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Posts Tagged ‘Paul Muldoon’

“A Few Leaves Too Many,” and Other News

December 15, 2014 | by

Paul_Cezanne_-_The_Bare_Trees_at_Jas_de_Bouffan

Paul Cézanne, The Bare Trees at Jas de Bouffan, 1885–86.

  • Paul Muldoon on Beckett’s collected letters: “The letters collected here come in the wake of the success, in 1955, of the English version of Waiting for Godot, the play in which, according to the critic Vivian Mercier, ‘nothing happens, twice.’ One of the few things that do happen is that the tree that’s barren in Act I develops some foliage in Act II. But, as the high priest of lessness writes to the director Jerzy Krecz­mar of the 1957 Warsaw production—‘The tree is perfect (perhaps a few leaves too many in the second act!)’—even that mustn’t be overstated.”
  • Merriam-Webster’s word of the year is … culture. “When you put it next to another word it means something very different,” their editor at large said.
  • The science of mondegreens: Why do we mishear lyrics? (“You’re much more likely to mishear ‘Cry Me a River’ as ‘Crimean River’ if you’ve recently been discussing the situation in Ukraine.”)
  • How can a writer make goodness interesting? George Eliot tried to do so by examining redemption in Silas Marner. The only problem is that the narrative jumps ahead, giving us the miserly misanthrope before and the radiant saint after he adopts a lost child … But where are the unheroic, sane, consistent, quiet goodnesses? As literature thrives on conflict, the idea of a sequestered, sanguine goodness might seem impossible.”
  • The language of food: a new book crunches the data on the descriptions of 650,000 dishes from 6,500 menus. “Satisfied customers can be remarkably price-sensitive, if unconsciously so. The pleasures of expensive food are equated with sex; foie gras is seared ‘seductively’ and apple tart is ‘orgasmic.’ Cheap food, by contrast, is compared to drugs. Reviewers demand a ‘fix’ of fried chicken and liken cupcakes to crack.”

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This Week on the Daily

November 30, 2014 | by

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Max Slevogt, Der Sänger Francisco d'Andrade, Zeitung lesend, 1903.

I am writing from a place you have never been, / Where the trains don’t run, and planes / Don’t land … ” Remembering Mark Strand.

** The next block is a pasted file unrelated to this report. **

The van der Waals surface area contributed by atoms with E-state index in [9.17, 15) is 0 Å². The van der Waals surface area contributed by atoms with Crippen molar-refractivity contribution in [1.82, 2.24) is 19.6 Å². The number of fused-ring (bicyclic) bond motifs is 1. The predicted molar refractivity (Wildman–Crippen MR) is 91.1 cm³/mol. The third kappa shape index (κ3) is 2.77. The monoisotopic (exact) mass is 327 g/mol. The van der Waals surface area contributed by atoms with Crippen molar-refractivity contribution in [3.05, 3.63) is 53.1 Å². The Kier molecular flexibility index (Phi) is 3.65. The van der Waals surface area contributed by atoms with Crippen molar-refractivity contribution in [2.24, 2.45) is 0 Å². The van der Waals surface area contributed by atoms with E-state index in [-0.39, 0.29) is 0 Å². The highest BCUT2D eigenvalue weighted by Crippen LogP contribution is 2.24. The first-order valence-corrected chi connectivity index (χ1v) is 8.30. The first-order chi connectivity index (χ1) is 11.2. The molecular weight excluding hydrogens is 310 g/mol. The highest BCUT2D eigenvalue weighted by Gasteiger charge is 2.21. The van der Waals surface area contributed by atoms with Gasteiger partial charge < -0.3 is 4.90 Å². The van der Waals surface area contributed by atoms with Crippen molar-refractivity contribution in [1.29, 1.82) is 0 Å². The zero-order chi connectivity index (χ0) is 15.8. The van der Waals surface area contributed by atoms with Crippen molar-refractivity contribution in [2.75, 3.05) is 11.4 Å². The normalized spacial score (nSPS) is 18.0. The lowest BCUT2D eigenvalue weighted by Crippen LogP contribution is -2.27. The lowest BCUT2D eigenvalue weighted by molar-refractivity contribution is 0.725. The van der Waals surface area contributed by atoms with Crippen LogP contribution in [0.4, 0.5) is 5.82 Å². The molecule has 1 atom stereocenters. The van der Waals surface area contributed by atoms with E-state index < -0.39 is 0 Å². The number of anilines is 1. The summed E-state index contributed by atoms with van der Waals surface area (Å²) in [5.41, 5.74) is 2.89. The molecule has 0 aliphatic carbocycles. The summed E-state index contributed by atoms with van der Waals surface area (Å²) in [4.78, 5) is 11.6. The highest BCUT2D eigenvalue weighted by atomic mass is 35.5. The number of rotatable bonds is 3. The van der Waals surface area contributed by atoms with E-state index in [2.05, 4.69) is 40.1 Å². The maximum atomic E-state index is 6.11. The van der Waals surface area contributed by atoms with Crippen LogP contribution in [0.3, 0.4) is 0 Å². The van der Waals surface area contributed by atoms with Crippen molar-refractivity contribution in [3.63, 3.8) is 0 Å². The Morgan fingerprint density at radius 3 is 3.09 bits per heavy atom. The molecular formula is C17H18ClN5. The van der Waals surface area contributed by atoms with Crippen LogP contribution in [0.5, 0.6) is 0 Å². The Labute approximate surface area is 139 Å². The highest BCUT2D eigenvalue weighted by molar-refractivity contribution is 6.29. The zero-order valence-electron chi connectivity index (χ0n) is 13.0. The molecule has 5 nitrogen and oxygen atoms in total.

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Justin Taylor talks to Shelly Oria about her new book, New York 1 Tel Aviv 0. “What I’m trying to do, not only as a writer but as a human—is challenge this idea of either-or, hang out a bit in the in-between space.”

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Paul Muldoon rereads his first book of poetry, 1971’s Knowing My Place 

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… And Alec Soth annotates his monograph Niagara, including new photographs.

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“You can look at a piece of mine and think that it’s a benign exploration, but I like to think there’s an edge underneath it all in terms of certain commentaries on relationships.” An interview with Gladys Nilsson.

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Plus, Sadie Stein on Thanksgiving traditionalists, and Simon Rowe’s winning entry from our Windows on the World contest.

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Knowing My Place

November 24, 2014 | by

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The title page of Knowing My Place, annotated by Paul Muldoon. Click to enlarge.

On December 2, PEN American Center presents “First Editions, Second Thoughts,” an auction of seventy-five annotated first editions at Christie’s New York, including work by Philip Roth, Don DeLillo, and Jane Smiley, among others. The proceeds will benefit PEN, a writers’ association dedicated to protecting free expression.

Paul Muldoon’s first chapbook, Knowing My Place, is one of the books up for auction, and PEN has shared some of Muldoon’s annotations with us. Knowing My Place is so hard to come by that The Paris Review’s Art of Poetry interview with him makes no mention of it; his first full collection, 1973’s New Weather, is usually considered his first book. He does hint at the circumstances of Knowing My Place’s publication, though:

INTERVIEWER

While you were at Queen’s you joined a very famous writing group, and while still an undergraduate you published your first book, New Weather. How did all of this come about? Who had you been showing your work to?

MULDOON

Ciaran Carson. Frank Ormsby. There were people associated with a particular magazine, The Honest Ulsterman. I’d started publishing there when I was a teenager. When I went to Queen’s I was welcomed by Seamus Heaney and Michael Longley into a critical society called the Group, or the Belfast Group, which was the offshoot of the London Group. And our poems were critiqued there by Heaney, Longley, Stewart Parker, and various other luminaries lurking around. So I suppose the stakes were quite high.